By JIMMY GOLEN
The Associated Press
WALTHAM, Mass. — The already short break between rounds of the NBA playoffs won’t provide much of a rest for Boston Celtics point guard Isaiah Thomas.
Thomas left from the Celtics’ first-round series-clinching victory over Chicago on Friday night to fly to Tacoma, Washington, and attend his sister’s funeral. He was expected to fly cross-country and arrive in Boston early this morning, in time to play in the 1 p.m. start of Game 1 of the Eastern Conference semifinals against the Wizards.
“It’s hard to think about how he feels right now,” Celtics coach Brad Stevens said on Saturday, the only off-day between rounds, after the rest of the team went through a film session and walkthrough.
Stevens said he and the rest of the team would have accompanied Thomas for support if there had been no game today. Instead, president of basketball operations Danny Ainge and assistant coach Jerome Allen went with Thomas.
“I know it’s going to be hard on him,” guard Avery Bradley said. “But we’re going to make sure we’re here for him and we’re prepared. I’m sure he’s going to be prepared for the game.”
Thomas scored 12 points but played only 25 minutes in the 105-83 victory over the Bulls on Friday night, when Boston eliminated Chicago and advanced in the NBA playoffs for the first time since 2012.
That earned then a second-round matchup with the Wizards, who eliminated the Atlanta Hawks in six games on Friday night.
The Celtics and Wizards split their regular-season matchups — several of them turning testy.
Here are some things to look for in the series:
The Celtics and Wizards have been brewing an increasingly bitter rivalry since last year, when Boston swept the season series.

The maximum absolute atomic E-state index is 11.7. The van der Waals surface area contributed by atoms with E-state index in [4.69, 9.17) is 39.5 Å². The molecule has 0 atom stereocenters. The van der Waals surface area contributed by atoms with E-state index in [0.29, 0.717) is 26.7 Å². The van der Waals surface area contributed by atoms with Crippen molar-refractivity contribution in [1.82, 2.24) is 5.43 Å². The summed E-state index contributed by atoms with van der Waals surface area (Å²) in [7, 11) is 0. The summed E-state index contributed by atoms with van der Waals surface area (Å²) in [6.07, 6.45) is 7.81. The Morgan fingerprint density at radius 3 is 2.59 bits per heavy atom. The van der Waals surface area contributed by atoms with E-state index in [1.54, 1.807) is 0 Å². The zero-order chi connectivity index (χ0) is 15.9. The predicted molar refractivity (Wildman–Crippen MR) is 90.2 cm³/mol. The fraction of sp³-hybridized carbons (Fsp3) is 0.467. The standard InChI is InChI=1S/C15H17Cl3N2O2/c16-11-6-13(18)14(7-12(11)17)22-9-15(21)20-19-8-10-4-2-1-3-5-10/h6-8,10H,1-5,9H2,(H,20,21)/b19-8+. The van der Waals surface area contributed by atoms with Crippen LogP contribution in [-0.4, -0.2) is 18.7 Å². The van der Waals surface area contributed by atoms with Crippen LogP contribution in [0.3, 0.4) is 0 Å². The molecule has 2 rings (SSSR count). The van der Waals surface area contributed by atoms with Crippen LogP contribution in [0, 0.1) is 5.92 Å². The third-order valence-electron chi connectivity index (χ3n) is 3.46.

In a mid-January game, Celtics forward Jae Crowder drew a technical for jawing with the Washington bench and then-coach Randy Wittman. Boston’s Marcus Smart broke Bradley Beal’s nose and gave him a concussion while going up for a layup.
In the offseason, Crowder disparaged the Wizards in the effort to recruit Al Horford, who was also being courted by Washington but signed with the Celtics. Then, in the first matchup this season, Wizards guard John Wall was ejected for knocking Smart to the ground.
After the game, the teams exchanged words and Crowder wound up wagging his finger in Wall’s face. Police officers were summoned to the hallway between the locker rooms to make sure the situation didn’t get out of control. (Crowder was fined $25,000 and Wall $15,000.)
Two weeks later, the Wizards showed up in all-black — dressed for a funeral, Wall said.
“It’s playoff basketball. Everybody wants to win,” Smart said on Saturday. “If you’re not passionate about it, don’t bother doing it.”
Washington has not reached the conference finals since drafting Wall with the first overall pick in the 2010 draft. Now in his fifth season teamed up with Beal, the Wizards backcourt is developing into the pair they had always envisioned.
Wall and Beal averaged 55 points and 12.5 assists per game in the series against Atlanta. Beal he could tell at the shootaround before Game 6 that Wall was ready to finish off the Hawks.
“Whenever he has that look in his eye … you could just tell he was locked in,” Beal said after Wall scored 42 in Friday night’s win. “He was ready to go. We just feed off of that.”
Bradley, who has typically had to guard the opponent’s top player, said
“They’re one of the best backcourts in the NBA,” he said. “I know our entire team is looking forward to the challenge.”